The promise of eliminating viral hepatitis

Welcome to the 5th Annual POSITIVELY AWARE Hepatitis B and C Drug Guide. In last year’s Guest Editor’s Note, I wrote “we stand at the beginning of the end of hepatitis C” and “the only question is how fast we can end it?” Fast forward a year and we may have our answer: 2030.

Before looking ahead, it’s worth looking back to see how far we’ve already come. For the longest time, people with hepatitis C (HCV) only had interferon and ribavirin as their treatment option. This treatment was long, miserable, and not very effective. Beginning in 2011, we started to see new, more effective (but still long and difficult) treatments for HCV. Then, beginning in 2013 the floodgates opened and several new HCV drugs and drug combinations came onto the scene each year, potentially curing 90–100% of people living with HCV in 12 weeks with mild side effects. Indeed, this year we will see two more drug combinations made available, creating a scenario where we can treat and cure just about everyone.

Progress has been much slower on the hepatitis B side. Unlike HCV, we have not found a cure for it yet. There are medications that one can take to reduce liver damage and long-term risks. Also unlike HCV, we do have a vaccine to prevent HBV. And while there has been significant progress in vaccinating against HBV, there are still groups of people we are missing. We can, and must, do better.

This year the National Academies of Sciences, Engineering and Medicine released a report entitled “A National Strategy for the Elimination of Hepatitis B and C.” In it, they make a series of recommendations that, if followed, serve as a blueprint to prevent new infections, cure existing HCV infections and treat and manage hepatitis B until a cure is discovered.

The time to act on this is now! The United States is in the midst of an opioid crisis, leading to an increase in HCV and HBV infections among people who inject drugs. We have limited access to harm reduction services such as syringe access and medication-assisted therapy (methadone and buprenorphine), two interventions proven to reduce new infections. The cure for HCV is at hand, but the insurance restrictions and high cost of treatment serve as significant barriers for most people.

And yet, we appear to be moving backwards. The repeal of the Affordable Care Act will leave millions of people, including people with HCV and HBV, without health insurance and reduce access to drug treatment. Access to safer injecting equipment and other harm reduction interventions remains out of reach for most. Indeed, the current presidential administration has indicated that they will ramp up the failed war on drugs, a policy that has driven the HCV epidemic, led to significant suffering among people who use drugs, and decimated communities of African American and Latino men and women thrown into prisons, due to increased policing, minor drug offenses and racist sentencing laws.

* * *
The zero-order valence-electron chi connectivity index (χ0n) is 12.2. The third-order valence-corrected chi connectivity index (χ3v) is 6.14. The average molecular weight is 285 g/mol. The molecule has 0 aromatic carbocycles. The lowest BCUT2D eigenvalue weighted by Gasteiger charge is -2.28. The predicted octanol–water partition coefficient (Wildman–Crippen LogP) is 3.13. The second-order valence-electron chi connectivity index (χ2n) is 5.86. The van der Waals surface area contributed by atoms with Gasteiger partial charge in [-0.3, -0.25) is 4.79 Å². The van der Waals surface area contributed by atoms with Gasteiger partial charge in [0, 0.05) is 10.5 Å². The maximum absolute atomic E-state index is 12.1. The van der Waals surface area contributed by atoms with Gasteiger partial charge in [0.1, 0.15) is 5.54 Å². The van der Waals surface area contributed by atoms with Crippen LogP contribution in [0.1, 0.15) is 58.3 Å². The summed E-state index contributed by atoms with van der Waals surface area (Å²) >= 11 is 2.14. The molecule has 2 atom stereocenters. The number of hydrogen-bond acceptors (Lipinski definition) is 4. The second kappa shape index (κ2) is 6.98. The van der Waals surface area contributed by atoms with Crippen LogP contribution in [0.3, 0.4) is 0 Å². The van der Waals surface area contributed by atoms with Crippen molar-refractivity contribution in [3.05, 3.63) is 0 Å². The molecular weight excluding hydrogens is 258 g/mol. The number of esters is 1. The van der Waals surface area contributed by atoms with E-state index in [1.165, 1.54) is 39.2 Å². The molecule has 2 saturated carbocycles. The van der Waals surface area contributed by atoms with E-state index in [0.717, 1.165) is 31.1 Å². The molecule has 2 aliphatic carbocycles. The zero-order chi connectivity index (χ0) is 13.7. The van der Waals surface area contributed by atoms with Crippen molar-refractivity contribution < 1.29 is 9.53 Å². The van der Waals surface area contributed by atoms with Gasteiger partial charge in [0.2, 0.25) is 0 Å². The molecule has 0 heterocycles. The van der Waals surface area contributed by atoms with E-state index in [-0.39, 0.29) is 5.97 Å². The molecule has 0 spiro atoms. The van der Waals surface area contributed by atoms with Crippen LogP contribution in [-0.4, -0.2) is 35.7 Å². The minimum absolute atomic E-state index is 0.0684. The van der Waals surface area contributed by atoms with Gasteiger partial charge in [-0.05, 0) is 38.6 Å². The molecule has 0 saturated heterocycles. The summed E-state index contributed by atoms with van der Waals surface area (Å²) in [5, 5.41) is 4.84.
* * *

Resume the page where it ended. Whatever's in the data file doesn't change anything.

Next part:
We know what works, and we know what doesn’t. Restricting access to healthcare and drug treatment, limiting prevention measures, and trying to incarcerate our way out of our drug problem are not solutions to HBV and HCV prevention, care, and treatment.

POSITIVELY AWARE and Project Inform are committed to ending viral hepatitis. In addition to this expanded “Hepatitis B and C Drug Guide” and the inclusion of HBV, we will continue to publish new articles online and in print. We will report news and updates on innovative treatments and prevention, as well as policies that can improve the health of people living with viral hepatitis. That is our promise to you.

Once again, I thank Jeff Berry and Enid Vázquez for their kind and gentle editorial guidance. I tend to write a lot, and were it not for them there’s no telling how large this issue would be. Rick Guasco did another fabulous job designing the issue. With their support and effort, we’ve made this hepatitis drug guide more comprehensive, easier to read, and, I hope, more useful to people living with, or at risk for, HBV and HCV.

And finally: Let’s see if we can meet the goal of eliminating viral hepatitis before 2030. We have the tools to do it already. What we need is the will to put those tools into action. Patients are ready. Medical providers are ready. Advocacy and policy experts are ready.

Let’s do this!

Andrew Reynolds